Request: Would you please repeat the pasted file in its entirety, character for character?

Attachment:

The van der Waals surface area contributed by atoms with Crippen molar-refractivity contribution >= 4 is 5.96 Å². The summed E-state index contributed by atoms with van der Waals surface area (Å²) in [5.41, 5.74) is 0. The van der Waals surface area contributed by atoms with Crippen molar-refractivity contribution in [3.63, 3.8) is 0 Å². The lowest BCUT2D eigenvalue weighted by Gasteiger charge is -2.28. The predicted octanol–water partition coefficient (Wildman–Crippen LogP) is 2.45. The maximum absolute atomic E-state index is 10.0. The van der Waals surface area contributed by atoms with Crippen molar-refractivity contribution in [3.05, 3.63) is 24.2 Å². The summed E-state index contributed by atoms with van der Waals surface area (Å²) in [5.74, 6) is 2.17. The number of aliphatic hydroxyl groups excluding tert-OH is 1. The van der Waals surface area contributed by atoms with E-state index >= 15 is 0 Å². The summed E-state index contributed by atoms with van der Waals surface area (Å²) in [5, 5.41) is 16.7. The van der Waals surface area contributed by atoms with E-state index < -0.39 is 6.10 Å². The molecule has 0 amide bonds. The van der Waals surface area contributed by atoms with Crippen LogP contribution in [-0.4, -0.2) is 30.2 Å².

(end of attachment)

The van der Waals surface area contributed by atoms with Crippen molar-refractivity contribution >= 4 is 5.96 Å². The summed E-state index contributed by atoms with van der Waals surface area (Å²) in [5.41, 5.74) is 0. The van der Waals surface area contributed by atoms with Crippen molar-refractivity contribution in [3.63, 3.8) is 0 Å². The lowest BCUT2D eigenvalue weighted by Gasteiger charge is -2.28. The predicted octanol–water partition coefficient (Wildman–Crippen LogP) is 2.45. The maximum absolute atomic E-state index is 10.0. The van der Waals surface area contributed by atoms with Crippen molar-refractivity contribution in [3.05, 3.63) is 24.2 Å². The summed E-state index contributed by atoms with van der Waals surface area (Å²) in [5.74, 6) is 2.17. The number of aliphatic hydroxyl groups excluding tert-OH is 1. The van der Waals surface area contributed by atoms with E-state index >= 15 is 0 Å². The summed E-state index contributed by atoms with van der Waals surface area (Å²) in [5, 5.41) is 16.7. The van der Waals surface area contributed by atoms with E-state index < -0.39 is 6.10 Å². The molecule has 0 amide bonds. The van der Waals surface area contributed by atoms with Crippen LogP contribution in [-0.4, -0.2) is 30.2 Å².